In 1795, the government of the Republic of Venice decided to suppress the monastery. Its last head, Bonaventura di Casalloro, was forced to close the monastery and leave the island with the remaining monks. The property was then requisitioned by a decree of Napoleon Bonaparte in 1798, after the establishment of the Cisalpine Republic. Its government sold the island to private owners in 1800. After passing through several hands, it was bought in 1817 by Count Luigi Lechi from Brescia. He ordered major construction and renovation works and the monastery was turned into a villa. Lechi was also a poet and among his guests were composers Gioachino Rossini and Gaetano Donizetti, the writers Ippolito Pindemonte and Cesare Arici [it] as well as painter Luigi Basiletti and architect Rodolfo Vantini.The latter designed the island’s small port with its tower. Lechi’s lover, the singer Adelaide Malanotte, was also a regular guest. In 1837, Luigi Lechi passed the property on to his brother Teodoro (1778-1866), a former general in the Napoleonic army, who—among other changes—added the terraces at the front of the villa.

In 1860, the island was expropriated by the newly unified Italian state and turned into a border fortification against the Austrians, who at the time still held the region of Venetia including the eastern shore of Lake Garda. Although some construction work was done, the idea to turn the island into a fortress was abandoned after the Austrians ceded most of their holdings in northern Italy to the Kingdom of Italy after the Third Italian War of Independence in 1866. After that, only the northern end of Lake Garda around Riva del Garda remained Austrian. In 1870, the island was sold at auction and purchased by Baron Scotti. He in turn sold it to Duke Gaetano de Ferrari (1818–1893) from Genoa. De Ferrari and his wife, the Russian aristocrat Maria Sergeyevna Annenkova (1837–1924), moved to the island. Between 1880 and 1900 they had the park constructed, built containment walls to keep out the water and imported fertile earth and exotic plants. Whilst the park was designed from the beginning as an English-style garden, the area in front of the house was laid out as a more formal Italian garden. In 1893, the Duke died, but the couple had previously decided to build a new villa on the site of the old Lechi villa. This Venetian Gothic palace was constructed in 1890 to 1903, based on a design of architect Luigi Rovelli.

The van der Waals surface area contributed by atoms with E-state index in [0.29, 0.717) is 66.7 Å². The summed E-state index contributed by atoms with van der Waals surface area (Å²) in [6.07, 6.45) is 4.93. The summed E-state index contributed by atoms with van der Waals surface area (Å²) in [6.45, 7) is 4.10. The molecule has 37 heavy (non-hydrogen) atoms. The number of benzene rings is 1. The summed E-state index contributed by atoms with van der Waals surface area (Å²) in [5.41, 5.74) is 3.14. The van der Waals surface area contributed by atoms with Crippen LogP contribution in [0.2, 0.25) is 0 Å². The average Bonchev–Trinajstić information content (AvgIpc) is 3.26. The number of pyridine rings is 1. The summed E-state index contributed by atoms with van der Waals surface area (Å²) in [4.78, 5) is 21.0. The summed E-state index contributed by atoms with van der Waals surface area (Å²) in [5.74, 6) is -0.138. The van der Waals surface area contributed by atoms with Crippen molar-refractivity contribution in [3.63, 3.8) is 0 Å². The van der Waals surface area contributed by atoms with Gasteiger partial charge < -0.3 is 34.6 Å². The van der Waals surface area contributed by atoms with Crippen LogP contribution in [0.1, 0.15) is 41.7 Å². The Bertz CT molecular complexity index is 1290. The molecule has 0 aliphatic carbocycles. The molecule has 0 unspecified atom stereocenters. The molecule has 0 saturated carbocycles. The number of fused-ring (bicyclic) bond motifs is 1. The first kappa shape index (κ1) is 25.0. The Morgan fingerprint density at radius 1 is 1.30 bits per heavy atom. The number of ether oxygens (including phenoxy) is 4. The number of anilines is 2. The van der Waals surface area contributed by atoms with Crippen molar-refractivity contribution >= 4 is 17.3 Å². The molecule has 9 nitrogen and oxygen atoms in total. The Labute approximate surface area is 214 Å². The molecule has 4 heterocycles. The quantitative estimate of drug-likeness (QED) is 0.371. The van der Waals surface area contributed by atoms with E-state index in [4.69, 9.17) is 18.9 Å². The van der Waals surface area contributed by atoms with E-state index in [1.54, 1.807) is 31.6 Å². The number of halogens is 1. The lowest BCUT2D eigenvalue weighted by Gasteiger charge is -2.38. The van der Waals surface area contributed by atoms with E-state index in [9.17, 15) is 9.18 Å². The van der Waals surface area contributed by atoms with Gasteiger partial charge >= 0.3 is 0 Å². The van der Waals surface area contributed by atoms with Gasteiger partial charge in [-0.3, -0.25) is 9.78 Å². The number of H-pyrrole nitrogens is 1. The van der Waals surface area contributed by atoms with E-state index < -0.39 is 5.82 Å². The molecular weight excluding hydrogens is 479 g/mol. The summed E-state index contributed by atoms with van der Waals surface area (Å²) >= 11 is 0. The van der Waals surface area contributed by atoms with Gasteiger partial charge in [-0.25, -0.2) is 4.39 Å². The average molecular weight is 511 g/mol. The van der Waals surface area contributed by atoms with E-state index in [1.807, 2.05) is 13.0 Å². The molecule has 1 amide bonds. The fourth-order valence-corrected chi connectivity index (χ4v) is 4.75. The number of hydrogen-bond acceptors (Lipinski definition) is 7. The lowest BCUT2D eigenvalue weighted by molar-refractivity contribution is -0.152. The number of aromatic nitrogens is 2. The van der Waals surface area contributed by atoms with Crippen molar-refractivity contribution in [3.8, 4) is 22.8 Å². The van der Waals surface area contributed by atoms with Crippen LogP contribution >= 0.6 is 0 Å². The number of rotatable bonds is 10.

After the Archduchess died, her daughter Anna Maria (1874–1924), wife of Prince Scipione Borghese from Rome, inherited the island but she survived her mother by only a few months. In 1927, the prince died, leaving the island to his daughter, Princess Livia Borghese (1901–1969), who was married to Count Alessandro Cavazza from Bologna (1895–1969). Their youngest son, Count Camillo Cavazza dei Conti Cavazza married Lady Charlotte Sarah Alexandra Chetwynd-Talbot (born 1938), the eldest daughter of the Earl of Shrewsbury in 1965. They had seven children before Camillo Cavazza died in 1981.